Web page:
Continue reading “Vampire in Love, ANIME MIRAI 2015, Acchan, Naoto Hitorikiri Alone in Fukushima, Dragon Ball Z: Resurrection ‘F’, Detective Conan: Sunflowers of Inferno, Eiga Crayon Shin-chan: Ora no Hikkoshi Monogatari ~Saboten Daishuugeki Japanese Film Trailers”
As an itinerant anime and Asian film writer I have been reporting about the theatrical release of various movies for quite a while on this blog and another site in particular. One long-running project has been the Rurouni Kenshin movies which I have been tracking since back in 2011 (on this very blog) and 2012 (like here) and keeping track of the BBFC website I was able to spot that the first would be playing at select theatres in the UK. I was pleased when the first Rurouni Kenshin film appeared in my local cinema back in 2013 and I was soon helping spread the word about Rurouni Kenshin: Kyoto Inferno when it was released last year. This year it’s all coming to a close with Rurouni Kenshin: The Legend Ends. The day of that film’s release has nearly arrived! It’s so close! It’s released tomorrow on April 17th! I have booked the day off work to savour the experience and possibly re-watch Kyoto Inferno which I now have on DVD!
Here are the UK theatrical release details for the third and final Rurouni Kenshin film…
Release Date: April 17th, 2015 (KOR)
UK Release Date: April 13th, 2015
UK Distributor: Third Window Films
Running Time: 112 mins.
Director: Lee Sujin
Writer: Lee Sujin (Screenplay),
Starring: Chun Woo-Hee, Jung In-Sun, Kim So-Young, Lee Young-Ran,
Han Gong-Ju is the name of the main character. She is the beautiful girl with the tear-filled eyes staring out at us rather challengingly from the film poster and DVD case. It is a startling and intriguing look loaded with mystery and fright. Why is she crying? It makes you wonder and want to find out about why she is so upset, naturally, and the film takes advantage of this to tell a story of a girl recovering from a horrific incident and striving to survive in a society that constantly threatens her and lets her down because of her gender and lack of money.
Hello, I hope you are well!
I finally posted my Top Twelve Films of 2015 (four months late) earlier this week. I delayed it because I was trying to write reviews for the films in the list that weren’t covered. There are still two titles without a write-up but I’ll rectify that with at least one review for a film before the month is out. What’s holding me up? Extra hours at work, putting extra hours into studying Japanese, and watching more films for fun rather than reviewing them. I watched some great ones this week such as What’s Eating Gilbert Grape, and Bagdad Café. Finding time to study Japanese is getting increasingly difficult so I’m taking away from blogging time to do it. I’m also near the end of the video game Tactics Ogre: Let Us Cling Together, which has been an awesome experience.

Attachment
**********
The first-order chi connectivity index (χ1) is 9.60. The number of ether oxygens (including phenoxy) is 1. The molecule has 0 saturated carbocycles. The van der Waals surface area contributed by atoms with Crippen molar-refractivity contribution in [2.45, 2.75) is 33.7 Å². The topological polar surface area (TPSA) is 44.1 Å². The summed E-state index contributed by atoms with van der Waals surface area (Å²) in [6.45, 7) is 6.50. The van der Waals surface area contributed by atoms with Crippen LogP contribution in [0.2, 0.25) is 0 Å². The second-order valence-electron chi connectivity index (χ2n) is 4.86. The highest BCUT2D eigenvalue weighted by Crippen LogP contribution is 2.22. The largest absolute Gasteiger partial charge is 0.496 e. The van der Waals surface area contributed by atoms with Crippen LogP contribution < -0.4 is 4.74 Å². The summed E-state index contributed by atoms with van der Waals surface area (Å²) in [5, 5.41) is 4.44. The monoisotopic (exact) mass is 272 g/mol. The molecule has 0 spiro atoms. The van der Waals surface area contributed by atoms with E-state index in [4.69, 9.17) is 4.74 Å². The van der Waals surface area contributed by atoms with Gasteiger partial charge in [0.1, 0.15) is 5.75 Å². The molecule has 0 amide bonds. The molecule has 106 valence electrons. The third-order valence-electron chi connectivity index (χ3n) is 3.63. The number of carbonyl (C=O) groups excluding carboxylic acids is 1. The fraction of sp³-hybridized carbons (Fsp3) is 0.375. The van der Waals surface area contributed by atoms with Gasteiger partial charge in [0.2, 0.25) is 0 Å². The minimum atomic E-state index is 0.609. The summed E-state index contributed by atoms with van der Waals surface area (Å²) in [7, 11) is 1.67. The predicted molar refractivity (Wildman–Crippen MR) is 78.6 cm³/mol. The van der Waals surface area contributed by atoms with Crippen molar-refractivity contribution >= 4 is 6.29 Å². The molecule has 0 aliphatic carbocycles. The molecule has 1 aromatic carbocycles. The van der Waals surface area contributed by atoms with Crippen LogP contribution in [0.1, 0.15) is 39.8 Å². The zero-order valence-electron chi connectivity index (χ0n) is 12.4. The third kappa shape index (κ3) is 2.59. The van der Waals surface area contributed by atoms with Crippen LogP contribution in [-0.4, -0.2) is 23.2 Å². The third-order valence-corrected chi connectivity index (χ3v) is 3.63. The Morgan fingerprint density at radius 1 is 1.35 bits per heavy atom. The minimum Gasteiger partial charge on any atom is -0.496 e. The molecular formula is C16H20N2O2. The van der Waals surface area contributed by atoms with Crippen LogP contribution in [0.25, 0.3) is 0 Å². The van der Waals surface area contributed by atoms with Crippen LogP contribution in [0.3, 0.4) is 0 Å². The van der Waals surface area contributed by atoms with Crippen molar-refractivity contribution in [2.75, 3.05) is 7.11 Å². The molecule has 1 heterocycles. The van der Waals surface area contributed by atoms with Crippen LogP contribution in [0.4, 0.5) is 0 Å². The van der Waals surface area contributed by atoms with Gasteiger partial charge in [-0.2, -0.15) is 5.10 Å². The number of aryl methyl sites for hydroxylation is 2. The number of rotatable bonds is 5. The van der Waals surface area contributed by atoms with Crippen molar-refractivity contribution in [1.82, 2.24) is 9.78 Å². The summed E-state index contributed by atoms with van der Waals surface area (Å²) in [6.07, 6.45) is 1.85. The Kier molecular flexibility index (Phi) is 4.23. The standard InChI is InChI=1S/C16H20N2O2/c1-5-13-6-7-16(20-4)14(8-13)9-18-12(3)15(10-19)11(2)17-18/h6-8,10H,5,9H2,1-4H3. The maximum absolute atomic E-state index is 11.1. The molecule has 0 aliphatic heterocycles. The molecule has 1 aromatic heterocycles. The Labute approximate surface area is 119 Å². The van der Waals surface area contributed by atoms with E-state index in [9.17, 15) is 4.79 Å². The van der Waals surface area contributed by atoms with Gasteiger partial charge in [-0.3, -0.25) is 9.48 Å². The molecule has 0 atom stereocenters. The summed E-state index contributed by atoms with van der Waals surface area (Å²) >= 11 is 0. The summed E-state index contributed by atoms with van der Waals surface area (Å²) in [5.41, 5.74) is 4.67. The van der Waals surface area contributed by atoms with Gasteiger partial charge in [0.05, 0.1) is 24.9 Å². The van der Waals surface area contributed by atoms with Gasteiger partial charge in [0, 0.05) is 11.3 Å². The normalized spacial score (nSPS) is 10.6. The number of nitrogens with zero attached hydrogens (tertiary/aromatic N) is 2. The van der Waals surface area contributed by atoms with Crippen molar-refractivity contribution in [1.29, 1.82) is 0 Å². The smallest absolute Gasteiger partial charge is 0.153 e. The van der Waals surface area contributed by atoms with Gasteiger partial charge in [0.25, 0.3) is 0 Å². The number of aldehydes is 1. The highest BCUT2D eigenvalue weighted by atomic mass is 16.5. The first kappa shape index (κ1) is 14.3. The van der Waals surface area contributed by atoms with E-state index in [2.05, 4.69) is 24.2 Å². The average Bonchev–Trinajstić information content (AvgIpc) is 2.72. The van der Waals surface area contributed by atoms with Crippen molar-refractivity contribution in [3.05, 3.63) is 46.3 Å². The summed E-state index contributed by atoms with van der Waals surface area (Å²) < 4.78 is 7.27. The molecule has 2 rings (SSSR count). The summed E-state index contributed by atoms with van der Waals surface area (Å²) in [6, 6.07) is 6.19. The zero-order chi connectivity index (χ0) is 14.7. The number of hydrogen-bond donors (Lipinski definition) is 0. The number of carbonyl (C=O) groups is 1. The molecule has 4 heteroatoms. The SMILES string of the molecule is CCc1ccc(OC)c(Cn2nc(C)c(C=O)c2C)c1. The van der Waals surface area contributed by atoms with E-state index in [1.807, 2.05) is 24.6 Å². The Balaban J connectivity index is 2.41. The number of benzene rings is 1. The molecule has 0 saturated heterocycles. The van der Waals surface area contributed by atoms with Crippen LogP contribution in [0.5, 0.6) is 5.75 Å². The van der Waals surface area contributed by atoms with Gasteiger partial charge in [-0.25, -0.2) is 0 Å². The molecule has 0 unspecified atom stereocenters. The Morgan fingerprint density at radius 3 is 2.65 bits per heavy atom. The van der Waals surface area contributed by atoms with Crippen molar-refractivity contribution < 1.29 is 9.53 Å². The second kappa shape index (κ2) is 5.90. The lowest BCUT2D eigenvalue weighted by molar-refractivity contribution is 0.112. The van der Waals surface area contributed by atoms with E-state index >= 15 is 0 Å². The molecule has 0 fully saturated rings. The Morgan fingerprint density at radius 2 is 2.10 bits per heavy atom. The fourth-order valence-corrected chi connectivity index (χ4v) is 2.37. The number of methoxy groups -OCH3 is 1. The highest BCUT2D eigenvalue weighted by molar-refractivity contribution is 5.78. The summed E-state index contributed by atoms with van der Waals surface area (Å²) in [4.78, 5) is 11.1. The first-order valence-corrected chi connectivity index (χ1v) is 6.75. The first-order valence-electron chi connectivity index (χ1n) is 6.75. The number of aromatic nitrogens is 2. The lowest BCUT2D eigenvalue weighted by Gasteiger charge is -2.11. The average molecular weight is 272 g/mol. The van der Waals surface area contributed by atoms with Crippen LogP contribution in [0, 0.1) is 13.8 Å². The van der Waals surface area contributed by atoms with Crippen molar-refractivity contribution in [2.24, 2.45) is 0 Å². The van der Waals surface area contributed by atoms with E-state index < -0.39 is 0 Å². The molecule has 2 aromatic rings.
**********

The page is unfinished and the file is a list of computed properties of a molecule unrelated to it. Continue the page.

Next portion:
Enough about me what’s released in Japan this weekend?
Continue reading “Shinsengumi of the Dead, Solomon’s Perjury 2, Miyako Island Triathlon, Geki x Cine Ashura-jo no Hitomi 2003, Strobe Light, Senritsu kaiki fairu kowa sugi! Sai Shuushou, Wa-shoku ~Beyond Sushi~ Japanese Film Trailers”
Better late than never! And why twelve? Because it’s hard to decide! This is my list of top twelve films I saw in 2014 so it covers movie releases both new and old. I watched a lot of films in 2014. I was going to the cinema nearly two or three times a month and renting/buying a lot of films so I have built up an impressive list that spans genres and eras ‘60s (Kuroneko, Female Convict Scorpion Jailhouse 41) and ‘80s (Blade Runner, Ghostbusters) and 2014s…
My cinematic year began not with a Japanese film but American Hustle, a nice distraction before I headed down to London for the 2014 edition of the Japan Foundation Touring Film Programme. I came away from that film festival profoundly moved by the humanism and simple beauty of everyday life I saw in Kimi no Tomodachi, the perfect drama with a plucky protagonist in Shindo and the very dark existential drama Parade. I followed that with a trip to the Kotatsu Japanese Animation Film Festival where I cried buckets over Colorful and saw the future of anime in Patema Inverted. Despite loving these films so much it has taken me nearly a year to write/publish reviews of them because I was constantly going to the cinema to see the likes of Blue Ruin, The Wind Rises, Deliver Us From Evil, The Grand Budapest Hotel, and Belle. Kotatsu was followed by the 2014 Terracotta Far East Film Festival in May which is where I met Akira Nagai, director of Judge!, the actors of Be My Baby, and I enjoyed watching The Snow White Murder Case. In September/October/November I was in London for the Raindance Film Festival and BFI London Film Festival where I met and interviewed/talked to even more directors. Out of all the films I watched between the two festivals it was Fuku-chan of Fukufuku Flats and The World of Kanako which impressed me the most.
Overall, 2014 was a good year for my Japanese film viewing but my final list contains a lot of western films. Here are my top films from 2014.